Post Synod Reflection #3: At the Edges of Our Big Tent

The United Church of Christ proudly declares, “No Matter Who You Are, No Matter Where You Are On Life’s Journey, You Are Welcome Here.” In reality, this is more a goal than a statement of fact. There are plenty of ways in which the sense of welcome is tepid, at best. And, there are places where the denomination—particularly at the national level— is not especially welcoming to and for those whose values and perspectives are different from what appears to be the majority.

The efforts of welcome are a good and noble goal, but it is important that those of us in the United Church of Christ continue to work diligently toward this objective, paying close attention to those opportunities where we are confronted by the reality of our not so welcoming attitude concerning those whose opinions, life stories and circumstances, are very different from our own. The United Church of Christ is, in many ways, a big tent sort of place. But, without vigilance—as well as a thoughtful, reflective, and humble attitude—we can easily become just another small tent denomination, with a motto that is dangerously inaccurate.

At General Synod 31 this year, I discovered several places where we danced on the edges of our “big tent,” where the welcome of differing perspectives and opinions was especially fraught. There were two places, in particular, that offered a lens through which we may reflect on the denomination, and its ability to engage with what it means to be a welcoming church, motivated by the reckless love that Jesus himself shared.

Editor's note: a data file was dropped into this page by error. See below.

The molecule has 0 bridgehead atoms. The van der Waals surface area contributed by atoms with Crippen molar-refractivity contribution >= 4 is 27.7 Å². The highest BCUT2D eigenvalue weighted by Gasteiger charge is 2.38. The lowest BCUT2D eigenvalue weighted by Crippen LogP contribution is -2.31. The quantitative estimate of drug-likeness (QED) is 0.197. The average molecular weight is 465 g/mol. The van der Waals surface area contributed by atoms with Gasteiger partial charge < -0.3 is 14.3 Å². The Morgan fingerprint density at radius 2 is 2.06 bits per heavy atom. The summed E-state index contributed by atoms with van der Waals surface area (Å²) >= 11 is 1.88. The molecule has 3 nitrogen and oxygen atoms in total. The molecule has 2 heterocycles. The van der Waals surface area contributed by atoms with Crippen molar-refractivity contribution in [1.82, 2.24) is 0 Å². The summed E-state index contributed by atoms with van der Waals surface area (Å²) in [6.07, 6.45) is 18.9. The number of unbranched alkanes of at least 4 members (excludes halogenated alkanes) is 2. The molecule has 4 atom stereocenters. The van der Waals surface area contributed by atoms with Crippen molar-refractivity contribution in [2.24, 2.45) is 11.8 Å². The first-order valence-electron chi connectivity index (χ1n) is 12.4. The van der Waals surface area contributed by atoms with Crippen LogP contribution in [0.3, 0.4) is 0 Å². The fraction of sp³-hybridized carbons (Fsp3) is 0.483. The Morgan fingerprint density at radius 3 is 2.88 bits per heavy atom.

In one instance, significant common ground was discovered. In another, not so much.

I’ve written about the first one already: the committee and resolution regarding corporal punishment in homes and institutions. When the members of the Maine delegation received our committee assignments, the person in the delegation who was assigned to this committee was very pleased. How hard could this be? “We’ll be done in 5 minutes!” he declared. After the first round of committee meetings, I bumped into him. He wasn’t so happy anymore. What seemed like an easy issue turned out to be not so easy. In the work of the committee, he was confronted by some realities that he had never thought about before.

After a great deal of discussion and deliberation, where considerable truth telling took place and, with that, a lot of listening and absorbing, a new awareness came to many of those who served on that committee. When the resolution came to the full floor, it was clearly evident that this “easy issue” was indeed thorny and complicated. I know I was not the only person to learn something new and to gain a new sensitivity about the lives of people whose circumstances are very different from my own.

In the other instance, where there was a clear clash of perspectives, involved more of clash of generations—the older generation versus millennials. In one of the resolutions (assigned to Committee 12, “Toward Disability Justice: A Call to the Church and Churches”), the word “intersectionality” was used (urging the national and other settings “to develop an active response to the intersectionality of race and disability in relation to police brutality . . .”). The member of the Maine delegation assigned to this committee was one of our older members. In committee, she had asked for the word “impact” to be added to the sentence where “intersectionality” was found, as in “impact and intersectionality.” The suggestion went nowhere. So, she brought it up again when the resolution hit the full floor. As soon as that happened, it seemed that every millennial in the large convention hall lined up in opposition.